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What Is IUI Treatment?

How IUI Works, When IUI Treatment Is Needed, and IUI Success Rates


Updated May 16, 2014

Mature female doctor talking to patient and using laptop in exam room
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What Is IUI Treatment?

IUI, or intrauterine insemination, is a relatively simple infertility treatment, where a small tube is used to place specially washed sperm directly into the uterus. You may know of IUI by the more commonly used term artificial insemination (AI). IUI and AI are one and the same fertility treatment.

When considering fertility treatments above and beyond fertility drug use, IUI may be the first tried. It's easier to do than assisted reproductive technologies, like IVF, and costs much less. According to a survey done by RESOLVE, the average IUI fertility treatment costs $895 (compared to $8,000 to $15,000 for IVF).

When Is IUI Treatment Used?

IUI may be used in some cases of male factor infertility, like low sperm counts or if a sperm donor is being used. IUI may also be used if the woman's cervical mucus is less than ideal. Also, in cases of unexplained infertility, IUI may be tried if Clomid (clomiphene citrate) alone doesn't help.

IUI may also be used if a couple would like to avoid the higher cost of IVF treatment. Even though IUI is less effective per cycle than IVF, a couple may be able to afford more attempts with IUI.

How Does IUI Treatment Work?

As mentioned above, IUI is pretty simple. While fertility drugs are not always used during IUI, most doctors choose to use an ovulation drug like Clomid to increase the chances of success.

Whether or not you're using fertility drugs, you'll probably be asked to use an ovulation predictor kit at home during the cycle that treatment is planned for. Once you detect the LH surge (the hormone that is highest right before ovulation and detected by ovulation kits), you'll need to call your doctor.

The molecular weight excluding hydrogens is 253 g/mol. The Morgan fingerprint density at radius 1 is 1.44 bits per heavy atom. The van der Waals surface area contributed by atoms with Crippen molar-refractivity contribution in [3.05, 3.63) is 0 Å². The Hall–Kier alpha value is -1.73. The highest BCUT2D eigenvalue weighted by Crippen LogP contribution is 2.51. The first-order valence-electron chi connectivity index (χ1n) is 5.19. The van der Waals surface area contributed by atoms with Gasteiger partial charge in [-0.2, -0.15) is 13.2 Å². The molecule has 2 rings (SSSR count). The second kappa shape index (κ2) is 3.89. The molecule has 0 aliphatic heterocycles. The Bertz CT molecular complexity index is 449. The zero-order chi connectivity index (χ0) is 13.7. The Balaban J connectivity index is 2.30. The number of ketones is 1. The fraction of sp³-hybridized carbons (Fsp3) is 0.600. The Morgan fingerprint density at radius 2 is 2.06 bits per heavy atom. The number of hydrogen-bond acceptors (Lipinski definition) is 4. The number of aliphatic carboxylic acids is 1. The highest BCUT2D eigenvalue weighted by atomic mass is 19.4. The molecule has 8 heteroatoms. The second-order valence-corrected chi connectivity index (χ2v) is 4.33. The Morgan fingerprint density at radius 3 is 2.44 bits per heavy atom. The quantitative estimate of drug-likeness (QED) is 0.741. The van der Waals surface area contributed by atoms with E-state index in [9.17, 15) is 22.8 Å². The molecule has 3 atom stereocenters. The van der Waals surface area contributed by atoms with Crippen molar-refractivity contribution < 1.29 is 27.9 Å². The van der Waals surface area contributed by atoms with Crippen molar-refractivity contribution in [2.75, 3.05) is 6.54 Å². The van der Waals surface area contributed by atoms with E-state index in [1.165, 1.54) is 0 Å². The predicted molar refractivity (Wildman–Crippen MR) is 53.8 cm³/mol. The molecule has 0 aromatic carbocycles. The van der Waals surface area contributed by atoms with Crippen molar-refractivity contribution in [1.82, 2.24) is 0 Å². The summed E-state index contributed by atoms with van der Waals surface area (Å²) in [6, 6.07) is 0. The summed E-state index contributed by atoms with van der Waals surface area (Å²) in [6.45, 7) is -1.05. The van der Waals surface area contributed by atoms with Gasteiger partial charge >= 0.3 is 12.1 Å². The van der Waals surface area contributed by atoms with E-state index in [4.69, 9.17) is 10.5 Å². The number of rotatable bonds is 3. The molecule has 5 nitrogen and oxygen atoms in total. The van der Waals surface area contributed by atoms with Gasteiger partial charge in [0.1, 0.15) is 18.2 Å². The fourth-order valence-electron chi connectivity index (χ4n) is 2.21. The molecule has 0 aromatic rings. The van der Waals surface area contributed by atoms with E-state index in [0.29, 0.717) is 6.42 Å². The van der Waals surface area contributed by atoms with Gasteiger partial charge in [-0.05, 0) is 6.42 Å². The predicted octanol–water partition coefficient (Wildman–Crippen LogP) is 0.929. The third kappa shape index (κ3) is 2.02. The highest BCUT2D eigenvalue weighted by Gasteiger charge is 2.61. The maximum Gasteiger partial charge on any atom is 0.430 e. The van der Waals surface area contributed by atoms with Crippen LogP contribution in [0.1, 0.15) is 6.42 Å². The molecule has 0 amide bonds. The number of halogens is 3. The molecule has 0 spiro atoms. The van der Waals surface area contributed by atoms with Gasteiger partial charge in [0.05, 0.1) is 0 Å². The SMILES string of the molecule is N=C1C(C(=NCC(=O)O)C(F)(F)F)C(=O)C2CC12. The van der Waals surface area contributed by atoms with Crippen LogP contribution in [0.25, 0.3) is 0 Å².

Assuming you're not using a sperm donor, your partner will be given instructions for sperm collection (sometimes it's done in the office; sometimes it can be done at home.) The doctor will then "wash" the collected sperm, and then, using a thin tube, the doctor will place the sperm directly into your uterus via the cervix.

Treatment is typically painless, with maybe a little cramping. It is performed in the doctor's office, and the procedure can be done by a nurse or a doctor.

How Successful Is IUI Treatment?

In a review of studies on IUI and unexplained infertility, just 4% of women got pregnant per cycle without fertility drugs, and 8% to 17% got pregnant when fertility drugs and IUI were combined.

Though IVF success rates per cycle are much higher, IUI is significantly less expensive, and a much easier procedure. If IVF is out of your price range, multiple IUI cycles might be the better choice, depending on the cause of infertility. Speak to your doctor to understand all your options and risks.


Infertility in Women. A.D.A.M. Healthcare Center. Accessed February 3, 2008. http://adam.about.net/reports/000022_7.htm

The Costs of Infertility Treatment. RESOLVE: The National Infertility Association. Accessed February 3, 2008. http://www.resolve.org/family-building-options/insurance_coverage/the-costs-of-infertility-treatment.html

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